Topic: Fiction

The language of fictional texts (including novels, prose and poetry).

Analysing structure in literary texts

Exploring structure through patterns and attention

Goals

  • Understand a method for analysing structure in literary texts.
  • Analyse the use of structure in a real text.

Lesson plan

  • This lesson is focused on the GCSE English Language 'structure' Assessment Objective.
  • It begins by considering what is meant by 'structure', and then introduces an analytical method for exploring the structure of literary texts.
  • This approach is then applied to a short extract. 
  • Some further texts are provided at the end, for us

Building characters

Analysing the language of characters in a literary text

Goals

  • Understand some of the ways that writers use language to create characters
  • Analyse the use of language in a literary text

Lesson Plan

  • You could start by asking students to think about some of the ways that writers use language to create fictional characters. What makes a convincing character? What are some of their favourite characters from fiction, and why?
  • Next, talk students through the first passage from Jekyll & Hyde.

Building characters: Activity

This extract is from later in the novel, where Mr. Hyde attacks a stranger in the street. Read it through, and think:

Foregrounding

Noticing and exploring linguistic patterns in literary texts

Foregrounding is a widely-used term in text analysis, literary linguistics and stylistics, referring to patterns of language that stand out in a text. The term itself is derived from art and film criticism, and is best understood by a visual analogy. Here is a picture of San Francisco:

San Francisco houses

Nonfinite clauses in literature

In this activity, students look at how nonfinite clauses might be used in their own writing and that of others to vary the structure of a text. On one level, this is about creating something that people like to read: something that is interesting, varied and engaging and designed to hook the reader or suit the style you are hoping to adopt. On another level, it’s about students showing teachers and examiners that they know about different forms and can use them in their writing.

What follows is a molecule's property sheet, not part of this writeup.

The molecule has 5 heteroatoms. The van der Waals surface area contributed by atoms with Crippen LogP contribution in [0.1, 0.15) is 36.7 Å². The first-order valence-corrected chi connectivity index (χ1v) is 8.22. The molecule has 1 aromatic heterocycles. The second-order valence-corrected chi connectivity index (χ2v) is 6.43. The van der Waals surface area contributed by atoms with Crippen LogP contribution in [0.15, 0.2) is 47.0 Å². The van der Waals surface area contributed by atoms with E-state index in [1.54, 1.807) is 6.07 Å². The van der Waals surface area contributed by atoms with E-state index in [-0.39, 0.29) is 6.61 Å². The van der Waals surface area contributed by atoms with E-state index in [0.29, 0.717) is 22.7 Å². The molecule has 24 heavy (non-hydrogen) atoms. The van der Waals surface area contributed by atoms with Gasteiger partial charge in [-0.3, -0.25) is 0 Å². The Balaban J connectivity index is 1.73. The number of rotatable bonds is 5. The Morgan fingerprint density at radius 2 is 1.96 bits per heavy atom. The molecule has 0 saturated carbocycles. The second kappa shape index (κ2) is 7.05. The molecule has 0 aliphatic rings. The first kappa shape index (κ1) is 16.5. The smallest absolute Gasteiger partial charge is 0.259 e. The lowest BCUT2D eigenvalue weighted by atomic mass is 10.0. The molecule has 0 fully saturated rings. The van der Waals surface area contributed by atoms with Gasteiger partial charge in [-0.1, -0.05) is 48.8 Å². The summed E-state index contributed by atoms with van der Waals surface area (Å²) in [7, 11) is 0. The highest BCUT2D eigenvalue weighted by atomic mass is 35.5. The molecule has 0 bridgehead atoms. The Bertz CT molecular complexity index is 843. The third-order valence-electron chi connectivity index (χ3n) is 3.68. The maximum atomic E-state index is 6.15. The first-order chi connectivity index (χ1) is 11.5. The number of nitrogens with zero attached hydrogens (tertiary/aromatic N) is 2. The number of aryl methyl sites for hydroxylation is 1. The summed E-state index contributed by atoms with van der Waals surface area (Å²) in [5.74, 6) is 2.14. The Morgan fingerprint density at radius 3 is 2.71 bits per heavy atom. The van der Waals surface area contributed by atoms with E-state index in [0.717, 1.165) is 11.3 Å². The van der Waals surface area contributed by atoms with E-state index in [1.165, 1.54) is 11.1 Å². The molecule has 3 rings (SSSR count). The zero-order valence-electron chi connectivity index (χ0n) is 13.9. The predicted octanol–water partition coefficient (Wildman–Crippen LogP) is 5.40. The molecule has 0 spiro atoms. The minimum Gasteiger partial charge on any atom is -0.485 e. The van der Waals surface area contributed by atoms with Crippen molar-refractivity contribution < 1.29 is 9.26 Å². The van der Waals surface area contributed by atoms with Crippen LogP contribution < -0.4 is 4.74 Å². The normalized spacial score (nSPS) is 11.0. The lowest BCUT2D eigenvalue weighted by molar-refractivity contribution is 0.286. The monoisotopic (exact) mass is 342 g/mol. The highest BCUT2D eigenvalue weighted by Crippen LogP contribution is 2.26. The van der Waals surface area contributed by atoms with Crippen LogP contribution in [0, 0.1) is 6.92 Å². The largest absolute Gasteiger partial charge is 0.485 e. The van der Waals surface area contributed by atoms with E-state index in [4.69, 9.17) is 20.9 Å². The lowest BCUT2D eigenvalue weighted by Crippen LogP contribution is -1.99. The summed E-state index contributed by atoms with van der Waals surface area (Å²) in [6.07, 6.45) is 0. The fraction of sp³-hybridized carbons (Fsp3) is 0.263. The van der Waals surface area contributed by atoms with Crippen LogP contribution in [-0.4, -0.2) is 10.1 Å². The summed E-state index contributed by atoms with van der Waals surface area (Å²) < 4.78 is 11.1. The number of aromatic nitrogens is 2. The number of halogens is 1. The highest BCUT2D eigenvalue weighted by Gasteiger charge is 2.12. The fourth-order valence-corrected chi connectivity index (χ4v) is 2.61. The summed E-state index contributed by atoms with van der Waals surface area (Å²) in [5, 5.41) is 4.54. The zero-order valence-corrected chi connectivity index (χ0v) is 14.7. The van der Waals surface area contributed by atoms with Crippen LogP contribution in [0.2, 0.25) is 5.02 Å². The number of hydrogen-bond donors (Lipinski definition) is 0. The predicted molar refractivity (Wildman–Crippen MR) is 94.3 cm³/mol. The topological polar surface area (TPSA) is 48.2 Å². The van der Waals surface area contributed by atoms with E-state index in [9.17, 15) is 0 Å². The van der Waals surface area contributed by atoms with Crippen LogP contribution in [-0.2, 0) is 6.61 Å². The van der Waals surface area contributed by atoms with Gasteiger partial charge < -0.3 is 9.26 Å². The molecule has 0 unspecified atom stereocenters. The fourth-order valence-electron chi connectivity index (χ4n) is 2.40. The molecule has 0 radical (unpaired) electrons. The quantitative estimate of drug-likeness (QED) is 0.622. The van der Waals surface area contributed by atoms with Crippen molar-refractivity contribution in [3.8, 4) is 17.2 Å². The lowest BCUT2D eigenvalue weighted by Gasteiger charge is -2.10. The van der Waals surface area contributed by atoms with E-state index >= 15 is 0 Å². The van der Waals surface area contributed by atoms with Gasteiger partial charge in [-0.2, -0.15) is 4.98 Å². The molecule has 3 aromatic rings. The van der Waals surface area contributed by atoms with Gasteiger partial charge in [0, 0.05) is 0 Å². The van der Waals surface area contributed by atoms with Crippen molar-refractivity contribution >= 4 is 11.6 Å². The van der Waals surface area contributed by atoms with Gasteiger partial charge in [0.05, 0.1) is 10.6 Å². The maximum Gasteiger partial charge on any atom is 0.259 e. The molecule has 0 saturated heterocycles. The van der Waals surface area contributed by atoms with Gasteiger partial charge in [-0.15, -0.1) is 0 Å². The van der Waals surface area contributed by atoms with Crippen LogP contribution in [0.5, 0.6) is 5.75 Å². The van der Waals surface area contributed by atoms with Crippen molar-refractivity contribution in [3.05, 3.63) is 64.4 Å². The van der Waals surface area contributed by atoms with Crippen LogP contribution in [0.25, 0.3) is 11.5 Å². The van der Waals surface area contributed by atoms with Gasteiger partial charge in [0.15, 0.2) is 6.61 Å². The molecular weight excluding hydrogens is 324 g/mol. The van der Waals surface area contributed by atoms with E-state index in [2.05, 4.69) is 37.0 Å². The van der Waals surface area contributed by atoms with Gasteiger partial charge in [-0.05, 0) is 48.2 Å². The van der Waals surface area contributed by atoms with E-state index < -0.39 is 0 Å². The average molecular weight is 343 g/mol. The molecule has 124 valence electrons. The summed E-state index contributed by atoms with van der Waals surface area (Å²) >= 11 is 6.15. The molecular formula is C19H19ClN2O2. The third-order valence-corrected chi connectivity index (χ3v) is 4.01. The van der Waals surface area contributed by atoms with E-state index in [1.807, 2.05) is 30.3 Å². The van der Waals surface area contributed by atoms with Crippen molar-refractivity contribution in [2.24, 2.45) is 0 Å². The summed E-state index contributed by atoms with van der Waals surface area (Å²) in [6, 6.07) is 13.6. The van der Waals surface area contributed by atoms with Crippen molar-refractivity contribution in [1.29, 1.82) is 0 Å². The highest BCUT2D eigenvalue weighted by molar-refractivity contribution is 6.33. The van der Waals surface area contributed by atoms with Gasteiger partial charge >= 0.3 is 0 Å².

Phonetics and phonology - The sounds of poetry

Looking at the importance of sound in a literary text

Sound patterns in poetry

Here are two extracts from the poem Digging by Seamus Heaney. In the poem, a son talks openly about his perceived failures in following in his father's footsteps, namely because of his lack of skill with a spade and as a farmer.

Read them out loud:

Under my window, a clean rasping sound   
When the spade sinks into gravelly ground:   
My father, digging. I look down 

Tense and aspect in fiction

Exploring the use of tense and aspect in a range of literary texts

In this activity we will examine some short extracts from novels. The idea is to look at the tense and aspect forms used, and think about how they are used to unfold the action of the story.

Tense in narrative

In this resource we will practise using tense consistently and think about the effect of using past tense versus present tense in a story.

Goals

  • Identify past tense and present tense forms.
  • Practise changing tense and using tense consistently.
  • Consider the effect of changing tense in a story.

Lesson Plan

Background

Tense in narrative: Activity 1

Activity 1: Tense consistency

Look at the following short passages. For each one, identify where the tense changes incorrectly, and then write a correct version which continues with the tense used at the start of the passage.

Tense in narrative: Activity 2

Activity 2: Past to present

The following extract uses past tense narration. Rewrite the extract, changing to present tense narration throughout. Take care to be consistent.

The dread came from nowhere. Without warning, my flesh began to crawl. I felt the hairs on my scalp prickle and rise. I couldn't see anything except the bear post and its cairn of stones, but my body braced itself. It knew.

Tense in narrative: Activity 3

Activity 3: Present to past

Now try reversing the process. This extract uses present tense narration, so rewrite it using past tense narration.

Panting, I fight my way out of the sleeping bag. The torch slips from my fingers and blinks out. Whimpering, I fall to my knees and grope for it. I can't find it. Can't see my hands in front of my face.

Again, compare the two versions. Does the change of tense have an effect?

Verbs in fiction

Exploring verb choices in different literary texts

In this lesson, students identify verbs in fictional extracts and discuss the value of choosing verbs carefully in their own writing.

Verbs in fiction: Activity

Writing a story with prepositions

Applying knowledge of prepositions to a short story

This lesson looks at how you might use your knowledge of prepositions and preposition phrases to write a short story aimed at children.

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